How does butterfly breathing technique fit into one of the most physically demanding swimming strokes? Learn how and when to breathe so that a smooth efficient swimming stroke is maintained.
Butterfly breathing technique is a rapid and explosive action that can take place every stroke or every second stroke depending on the ability of the swimmer and the distance and pace of the swim.
Inhalation and exhalation take place within a very short time during the stroke cycle and therefore powerful respiratory muscles and good breathing control are required.
Inhalation takes place as the arms complete their upsweep and begin to recover, as the body begins to rise.
The head is lifted enough for the mouth to clear the water and the chin should be pushed forward, but remain at the water surface. Some exhalation underwater takes place during this phase.
The head is lowered quickly into the water again as the arms recover inline with the shoulders, to resume an overall streamlined position and maintain minimal frontal resistance.
Explosive breathing is normally preferred but a combination of trickle and explosive breathing can be used.
Explosive breathing involves a rapid exhalation followed immediately by inhalation, requiring powerful use of the respiratory muscles.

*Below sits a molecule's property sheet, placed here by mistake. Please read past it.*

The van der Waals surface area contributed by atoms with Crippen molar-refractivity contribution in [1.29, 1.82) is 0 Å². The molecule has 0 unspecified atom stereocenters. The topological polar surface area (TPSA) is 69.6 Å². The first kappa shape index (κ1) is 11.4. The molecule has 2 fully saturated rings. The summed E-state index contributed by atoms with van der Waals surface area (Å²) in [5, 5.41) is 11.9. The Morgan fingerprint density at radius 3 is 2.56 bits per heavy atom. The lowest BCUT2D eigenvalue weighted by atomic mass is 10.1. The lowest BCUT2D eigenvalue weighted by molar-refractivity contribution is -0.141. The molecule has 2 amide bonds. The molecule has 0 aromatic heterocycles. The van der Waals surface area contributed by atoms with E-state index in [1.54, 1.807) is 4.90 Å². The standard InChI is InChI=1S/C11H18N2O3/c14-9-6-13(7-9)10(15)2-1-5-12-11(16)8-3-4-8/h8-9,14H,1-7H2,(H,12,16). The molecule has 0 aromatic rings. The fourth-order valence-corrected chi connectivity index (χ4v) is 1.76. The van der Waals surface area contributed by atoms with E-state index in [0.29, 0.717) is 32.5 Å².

Breathing can take place every stroke or every other stroke. A breath every stroke requires the head to be lifted with each arm pull cycle.
A breath every other stroke means the head is lifted once during an arm cycle and then it remains face down for the next arm pull cycle.
Breathing every other stroke can in some cases allow the swimmer to exhale underwater, therefore making inhalation when the face is up, much easier.
Failure to actually breathe is the most common mistake made by beginners learning the technique for butterfly breathing.
Because the inhalation and exhalation have to take place very quickly in the short second the face is being raised, it is very common to either inhale only or not breathe at all. The result: a pair of extremely inflated lungs and a severe lack of oxygen.
Performing the full stroke slowly and taking a breath every other stroke cycle is a good way of ensuring that exhalation is taking place and that the lungs are sufficiently emptied before inhalation takes place.
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